Michael Lipsky:

"So do you have questions for our panelists? Yes. We have a microphone. Would you tell us your name and where you're from as well as ask the question?"

Mary Lee Johns:

"My name is Mary Lee Johns. I'm from the Cheyenne River Sioux Reservation. I'm the senior advisor for Rio Tinto Mining Company; it's an international mining company. My question is for Tony. Since the reservations have incredibly high amounts of problems with violence and a lot of problems with drugs and all that stuff -- that's not my question -- but being that that's kind of the setting right now, I was just wondering on your reservation or your area, when these individuals come back from being incarcerated -- actually I have two questions -- one is how do you, do you do some kind of like ceremony to bring them home so that, like a sage ceremony or anything to cleanse them or anything like that? That's one question. And then the second question is how do you keep them from getting back involved with their old buddies and continuing the crazy life?"

Tony Fish:

"To answer your first question, at each of the facilities they have a Native American group. And in that Native American group, there's a spiritual advisor. And what we do is we provide the sacraments -- the sage, the cedar, the sweet grass -- we provide that to them. They have somebody come in and they bless those sacraments and before they are released. They have their own ceremony where they do exactly what you're talking about, the purification and to bring good honor back upon them. And the...could you repeat your second question?"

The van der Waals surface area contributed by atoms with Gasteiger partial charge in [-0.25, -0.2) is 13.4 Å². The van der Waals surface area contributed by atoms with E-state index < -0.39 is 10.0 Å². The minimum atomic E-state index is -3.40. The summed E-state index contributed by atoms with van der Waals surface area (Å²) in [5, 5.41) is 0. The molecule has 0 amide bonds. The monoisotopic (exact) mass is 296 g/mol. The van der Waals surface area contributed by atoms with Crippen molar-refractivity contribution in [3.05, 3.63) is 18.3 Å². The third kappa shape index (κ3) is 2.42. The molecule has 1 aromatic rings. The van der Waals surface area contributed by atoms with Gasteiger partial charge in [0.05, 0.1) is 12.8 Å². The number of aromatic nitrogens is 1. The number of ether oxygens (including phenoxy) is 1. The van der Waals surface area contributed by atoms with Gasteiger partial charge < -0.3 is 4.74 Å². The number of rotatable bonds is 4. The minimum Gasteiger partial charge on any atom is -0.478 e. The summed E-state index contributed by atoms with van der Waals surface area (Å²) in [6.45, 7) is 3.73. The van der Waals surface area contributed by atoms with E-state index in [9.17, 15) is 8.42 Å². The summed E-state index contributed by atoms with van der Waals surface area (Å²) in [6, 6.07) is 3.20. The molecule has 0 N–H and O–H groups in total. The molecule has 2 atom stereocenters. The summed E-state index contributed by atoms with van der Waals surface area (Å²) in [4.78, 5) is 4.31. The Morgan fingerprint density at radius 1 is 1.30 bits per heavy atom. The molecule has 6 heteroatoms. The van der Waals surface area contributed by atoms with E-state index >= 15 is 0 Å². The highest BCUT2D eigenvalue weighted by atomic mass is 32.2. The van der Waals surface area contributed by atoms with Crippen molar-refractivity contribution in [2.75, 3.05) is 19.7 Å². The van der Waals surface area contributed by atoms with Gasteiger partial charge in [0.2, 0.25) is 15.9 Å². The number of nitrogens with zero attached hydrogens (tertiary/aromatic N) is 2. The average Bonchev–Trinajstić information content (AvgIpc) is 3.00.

Michael Lipsky:

"How do you prevent them from going back to their old buddies?"

Tony Fish:

"It's basically, it's an incentive approach. We try as hard as we can to deter them. If we feel it's going to be a bad situation for them, then we may not be able to help them with that. So we kind of...we don't hold services back, but we may halt services in order to try and maybe change their mind a little bit. Sometimes they want to go out and try it on their own and see for their self. And then they come to us and say, 'You know what, you're right, it's not working. I'm clay: mold me.' So that's basically what we try to do."